Boeing has just received an $18.3 million contract from DARPA for a third test of a nifty technology -- the HyFly hypersonic missile -- that could lead to one very fast cruise missile.
Current cruise missiles, of course, fly at subsonic speed levels that are about the same as commercial airliners. While current cruise missiles are very accurate their time to target can mean that the target moves. So the current generation is great for hard targets but not for nasty people plotting acts of terror.
So far the program has received about $135 million, according to John Fox, Boeing's HyFly program manager. The HyFly is powered by a Dual Combustion Ramjet (DCR) engine, built by Aerojet in Sacramento, Calif. The system has had some testing hiccups. During its first flight in September last year the system suffered a software error that stopped the test in its tracks. The second test, in January, saw speeds of Mach 3.5 but the engine failed to light due to a malfunction in the fuel system. The vehicle stayed under control and they were able to prove guidance accuracy.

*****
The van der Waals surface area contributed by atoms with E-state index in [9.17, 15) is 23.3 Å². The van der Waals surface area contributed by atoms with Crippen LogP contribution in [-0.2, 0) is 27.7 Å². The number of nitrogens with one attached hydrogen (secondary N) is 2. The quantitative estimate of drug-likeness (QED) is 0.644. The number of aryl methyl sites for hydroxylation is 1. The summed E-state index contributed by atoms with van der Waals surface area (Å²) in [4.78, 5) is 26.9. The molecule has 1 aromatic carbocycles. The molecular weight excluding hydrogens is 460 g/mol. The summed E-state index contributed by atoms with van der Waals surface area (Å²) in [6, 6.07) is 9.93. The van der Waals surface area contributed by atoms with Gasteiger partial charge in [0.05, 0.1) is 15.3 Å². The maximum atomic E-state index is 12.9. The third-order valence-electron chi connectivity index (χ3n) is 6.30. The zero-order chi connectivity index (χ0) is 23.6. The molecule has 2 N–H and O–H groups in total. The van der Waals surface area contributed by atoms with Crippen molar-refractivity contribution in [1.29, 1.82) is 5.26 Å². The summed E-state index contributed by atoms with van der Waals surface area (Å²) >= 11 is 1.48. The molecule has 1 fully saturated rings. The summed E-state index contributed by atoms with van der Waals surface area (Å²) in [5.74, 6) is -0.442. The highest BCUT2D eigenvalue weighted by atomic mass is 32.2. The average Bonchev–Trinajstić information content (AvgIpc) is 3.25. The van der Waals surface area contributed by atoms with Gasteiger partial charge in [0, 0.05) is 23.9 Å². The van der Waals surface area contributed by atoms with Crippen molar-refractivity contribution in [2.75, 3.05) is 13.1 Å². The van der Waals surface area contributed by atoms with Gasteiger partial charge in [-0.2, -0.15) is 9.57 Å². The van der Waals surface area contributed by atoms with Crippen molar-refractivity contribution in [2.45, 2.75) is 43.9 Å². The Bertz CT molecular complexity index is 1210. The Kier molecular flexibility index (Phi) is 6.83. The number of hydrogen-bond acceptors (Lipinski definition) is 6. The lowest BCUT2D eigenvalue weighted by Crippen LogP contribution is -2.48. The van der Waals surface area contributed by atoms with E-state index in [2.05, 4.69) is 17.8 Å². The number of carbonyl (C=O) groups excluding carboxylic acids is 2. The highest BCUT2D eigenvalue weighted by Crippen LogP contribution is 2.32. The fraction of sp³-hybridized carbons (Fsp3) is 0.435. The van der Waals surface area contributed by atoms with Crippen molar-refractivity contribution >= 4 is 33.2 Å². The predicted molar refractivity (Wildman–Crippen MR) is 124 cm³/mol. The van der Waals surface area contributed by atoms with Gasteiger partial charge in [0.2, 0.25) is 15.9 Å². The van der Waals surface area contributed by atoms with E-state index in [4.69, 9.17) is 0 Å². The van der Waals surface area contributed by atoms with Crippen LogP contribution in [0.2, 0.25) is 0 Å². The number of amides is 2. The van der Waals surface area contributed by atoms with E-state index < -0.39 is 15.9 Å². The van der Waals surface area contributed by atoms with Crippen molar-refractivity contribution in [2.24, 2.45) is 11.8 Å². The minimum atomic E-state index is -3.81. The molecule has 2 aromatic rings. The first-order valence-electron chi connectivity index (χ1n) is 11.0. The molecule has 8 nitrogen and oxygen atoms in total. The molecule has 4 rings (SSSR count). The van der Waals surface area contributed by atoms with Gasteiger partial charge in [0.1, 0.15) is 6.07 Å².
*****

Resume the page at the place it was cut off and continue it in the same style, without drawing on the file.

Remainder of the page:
To be clear, this is not part of the Pentagon's Prompt Global Strike Initiative, which calls for the ability to strike a target just about anywhere in the world within an hour. HyFly would have to be mounted on something like a B-52 or a ship to be able strike targets in theater since its range is measure in hundreds of miles, not thousands.
DARPA does have a hypersonic program called Falcon that is part of Prompt Global Strike. It is designed to deliver a whopping 12,000 pounds of payload over a enormous distance of 9,000 nautical miles from the continental US in less than two hours.